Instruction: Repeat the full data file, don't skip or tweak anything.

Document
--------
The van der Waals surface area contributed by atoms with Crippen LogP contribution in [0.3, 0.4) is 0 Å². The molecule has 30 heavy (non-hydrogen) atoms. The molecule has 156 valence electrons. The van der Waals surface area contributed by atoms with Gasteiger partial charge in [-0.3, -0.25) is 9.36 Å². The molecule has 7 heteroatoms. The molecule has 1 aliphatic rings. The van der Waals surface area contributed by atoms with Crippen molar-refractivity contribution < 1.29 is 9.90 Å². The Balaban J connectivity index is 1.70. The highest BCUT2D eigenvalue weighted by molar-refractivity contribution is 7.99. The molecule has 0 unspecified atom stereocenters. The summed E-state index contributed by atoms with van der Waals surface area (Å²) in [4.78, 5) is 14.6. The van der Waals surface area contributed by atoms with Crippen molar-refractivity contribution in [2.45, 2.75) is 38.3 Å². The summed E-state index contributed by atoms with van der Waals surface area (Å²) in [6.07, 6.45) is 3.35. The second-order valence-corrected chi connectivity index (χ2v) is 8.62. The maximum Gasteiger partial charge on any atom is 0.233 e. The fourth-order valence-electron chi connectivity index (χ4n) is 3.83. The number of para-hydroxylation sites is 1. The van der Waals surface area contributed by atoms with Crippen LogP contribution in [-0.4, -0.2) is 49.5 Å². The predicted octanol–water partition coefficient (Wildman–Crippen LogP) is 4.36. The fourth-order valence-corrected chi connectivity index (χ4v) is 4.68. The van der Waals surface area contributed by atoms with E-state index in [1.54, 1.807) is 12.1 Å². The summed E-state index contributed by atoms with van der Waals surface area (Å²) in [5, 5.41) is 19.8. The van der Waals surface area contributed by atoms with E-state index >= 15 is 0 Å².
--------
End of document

The van der Waals surface area contributed by atoms with Crippen LogP contribution in [0.3, 0.4) is 0 Å². The molecule has 30 heavy (non-hydrogen) atoms. The molecule has 156 valence electrons. The van der Waals surface area contributed by atoms with Gasteiger partial charge in [-0.3, -0.25) is 9.36 Å². The molecule has 7 heteroatoms. The molecule has 1 aliphatic rings. The van der Waals surface area contributed by atoms with Crippen molar-refractivity contribution < 1.29 is 9.90 Å². The Balaban J connectivity index is 1.70. The highest BCUT2D eigenvalue weighted by molar-refractivity contribution is 7.99. The molecule has 0 unspecified atom stereocenters. The summed E-state index contributed by atoms with van der Waals surface area (Å²) in [4.78, 5) is 14.6. The van der Waals surface area contributed by atoms with Crippen molar-refractivity contribution in [2.45, 2.75) is 38.3 Å². The summed E-state index contributed by atoms with van der Waals surface area (Å²) in [6.07, 6.45) is 3.35. The second-order valence-corrected chi connectivity index (χ2v) is 8.62. The maximum Gasteiger partial charge on any atom is 0.233 e. The fourth-order valence-electron chi connectivity index (χ4n) is 3.83. The number of para-hydroxylation sites is 1. The van der Waals surface area contributed by atoms with Crippen LogP contribution in [-0.4, -0.2) is 49.5 Å². The predicted octanol–water partition coefficient (Wildman–Crippen LogP) is 4.36. The fourth-order valence-corrected chi connectivity index (χ4v) is 4.68. The van der Waals surface area contributed by atoms with E-state index in [1.54, 1.807) is 12.1 Å². The summed E-state index contributed by atoms with van der Waals surface area (Å²) in [5, 5.41) is 19.8. The van der Waals surface area contributed by atoms with E-state index >= 15 is 0 Å².